August started with low wind generation as temperatures remained high. In turn this supported pricing as air conditioning demand increased. The temperatures cooled slightly during the middle of the month leading to stronger wind generation and a slight reduction in prices, helped by the availability of European nuclear plants which were struggling to cool during the heatwave. By the end of the month the prices moved sharply as French nuclear availability panicked the market and gas generation needed to pick up the slack, prompting gas transfers from the UK to the continent.
Power finished the month trading at £70/MWh.
Steady gas flows from Norway and the North Sea helped keep pricing levels constant at the start of the month. The whole month has seen more pressure and direction from Asian markets rather than the system fundamentals and gas prices. The import capacity of China has grown following the completion of a number of terminals, which will see the LNG consumption grow in the Far East. The level of LNG cargoes into Europe should drop to normal levels as we move away from the summer and out of the air conditioning period.
General outages towards the end of the month saw flows decline significantly and kept prices high, supported further by exports to France.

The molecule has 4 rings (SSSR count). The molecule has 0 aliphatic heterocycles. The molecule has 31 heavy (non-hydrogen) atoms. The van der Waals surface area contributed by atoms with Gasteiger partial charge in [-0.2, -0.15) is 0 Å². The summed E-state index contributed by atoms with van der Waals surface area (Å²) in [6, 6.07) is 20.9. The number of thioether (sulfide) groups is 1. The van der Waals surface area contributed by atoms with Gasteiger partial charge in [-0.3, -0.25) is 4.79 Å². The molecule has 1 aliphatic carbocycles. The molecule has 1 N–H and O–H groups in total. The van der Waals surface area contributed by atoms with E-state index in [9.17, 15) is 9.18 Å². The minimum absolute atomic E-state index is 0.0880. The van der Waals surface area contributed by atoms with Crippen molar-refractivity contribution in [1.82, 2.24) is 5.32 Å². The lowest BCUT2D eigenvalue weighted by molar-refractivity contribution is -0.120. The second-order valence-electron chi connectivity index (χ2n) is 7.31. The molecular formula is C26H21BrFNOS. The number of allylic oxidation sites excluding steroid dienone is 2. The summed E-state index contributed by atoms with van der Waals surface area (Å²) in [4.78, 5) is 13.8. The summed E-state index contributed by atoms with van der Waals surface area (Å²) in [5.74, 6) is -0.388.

The month was bullish for oil, carbon and coal. Carbon prices have increased to their highest level since 2011. Coal and LNG prices have been pushed higher due to the demand from China, where they have experienced a heat wave coupled with a reduction in their coal production.
Oil started the month bearish with larger than expected stockpiles supporting a sell off, but quickly turned bullish as two Saudi Arabian oil tankers were attacked and consumption increased. The main driver in oil has been the stand off between America and China as the super powers continue to battle and forecasters warn of a decline in consumption.
As any homeowner or saver will know, August saw an interest rate increase taking us to 0.75% for the first time in a decade. This added to the volatility from the Brexit discussions, has seen the £ really struggle to gain any strength.
September temperatures are expected to be above seasonal norms, trailing off towards October. Early indications are that November could be cold and drive bullish pricing.
For further discussions about the markets and to discuss strategies, please contact Adam Throup, [email protected]uk.